III

Valdes-Vega contends that the agents' stop of his vehicle violated his Fourth

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Amendment right to be free from unreasonable seizures. We hold that the stop was lawful and that the district court properly denied the motion to suppress the cocaine found as a result of the stop.

Officers on roving border patrols, like the one at issue here, may conduct " brief investigatory stops" without violating the Fourth Amendment " if the officer's action is supported by reasonable suspicion to believe that criminal activity may be afoot." Arvizu, 534 U.S. at 273, 122 S.Ct. 744 (internal quotation marks omitted); see also United States v. Brignoni-Ponce, 422 U.S. 873, 884, 95 S.Ct. 2574, 45 L.Ed.2d 607 (1975). " Reasonable suspicion is defined as ‘ a particularized and objective basis for suspecting the particular person stopped of criminal activity.’ " [1] Cotterman, 709 F.3d at 968 (quoting United States v. Cortez, 449 U.S. 411, 417-18, 101 S.Ct. 690, 66 L.Ed.2d 621 (1981)).

The reasonable-suspicion standard is not a particularly high threshold to reach. " Although ... a mere hunch is insufficient to justify a stop, the likelihood of criminal activity need not rise to the level required for probable cause, and it falls considerably short of satisfying a preponderance of the evidence standard." Arvizu, 534 U.S. at 274, 122 S.Ct. 744 (citations and internal quotation marks omitted); see also Brignoni-Ponce, 422 U.S. at 881, 95 S.Ct. 2574 (" The Fourth Amendment does not require a policeman who lacks the precise level of information necessary for probable cause to arrest to simply shrug his shoulders and allow a crime to occur or a criminal to escape." (quoting Adams v. Williams, 407 U.S. 143, 145, 92 S.Ct. 1921, 32 L.Ed.2d 612 (1972))). Reasonable suspicion is a " commonsense, nontechnical conception[ ] that deal[s] with ‘ the factual and practical considerations of everyday life on which reasonable and prudent men, not legal technicians, act.’ " Ornelas, 517 U.S. at 695, 116 S.Ct. 1657 (quoting Illinois v. Gates, 462 U.S. 213, 231, 103 S.Ct. 2317, 76 L.Ed.2d 527 (1983)). Protection of the public safety justifies such an approach.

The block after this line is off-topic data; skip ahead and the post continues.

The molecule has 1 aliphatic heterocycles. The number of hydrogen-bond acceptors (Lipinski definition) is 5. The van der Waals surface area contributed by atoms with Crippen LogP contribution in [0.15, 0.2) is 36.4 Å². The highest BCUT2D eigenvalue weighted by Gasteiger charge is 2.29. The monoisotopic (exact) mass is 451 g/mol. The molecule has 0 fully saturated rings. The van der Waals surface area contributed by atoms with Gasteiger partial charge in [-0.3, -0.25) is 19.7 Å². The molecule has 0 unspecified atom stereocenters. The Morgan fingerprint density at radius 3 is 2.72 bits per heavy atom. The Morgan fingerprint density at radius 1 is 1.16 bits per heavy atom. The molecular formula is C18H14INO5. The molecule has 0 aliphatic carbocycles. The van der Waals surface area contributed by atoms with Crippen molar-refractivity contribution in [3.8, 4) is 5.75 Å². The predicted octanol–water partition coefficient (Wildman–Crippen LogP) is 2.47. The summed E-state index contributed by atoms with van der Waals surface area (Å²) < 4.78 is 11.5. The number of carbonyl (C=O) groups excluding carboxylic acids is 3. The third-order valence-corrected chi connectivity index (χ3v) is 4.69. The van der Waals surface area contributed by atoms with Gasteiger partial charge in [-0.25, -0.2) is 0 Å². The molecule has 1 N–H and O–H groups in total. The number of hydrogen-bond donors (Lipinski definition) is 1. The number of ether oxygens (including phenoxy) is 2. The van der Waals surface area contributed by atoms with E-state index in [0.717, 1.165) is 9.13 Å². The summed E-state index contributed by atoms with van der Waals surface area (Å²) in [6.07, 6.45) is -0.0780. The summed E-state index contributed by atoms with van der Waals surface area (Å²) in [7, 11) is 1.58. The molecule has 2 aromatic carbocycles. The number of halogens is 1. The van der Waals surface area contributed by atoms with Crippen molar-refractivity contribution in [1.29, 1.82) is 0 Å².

When reviewing an officer's reasonable suspicion, we " must look at the ‘ totality of the circumstances.’ " Arvizu, 534 U.S. at 273, 122 S.Ct. 744; Cotterman, 709 F.3d at 970 (" It is not our province to nitpick the factors in isolation but instead to view them in the totality of the circumstances." ). " This process allows officers to draw on their own experience and specialized training to make inferences from and deductions about the cumulative information available to them that might well elude an untrained person." Arvizu, 534 U.S. at 273, 122 S.Ct. 744 (citations and internal quotation marks omitted). It also precludes a " divide-and-conquer analysis" because even though each of the suspect's " acts was perhaps innocent in itself ... taken together, they [may] warrant[ ] further investigation." Id. at 274, 122 S.Ct. 744. " A determination that reasonable suspicion exists ... need not rule out the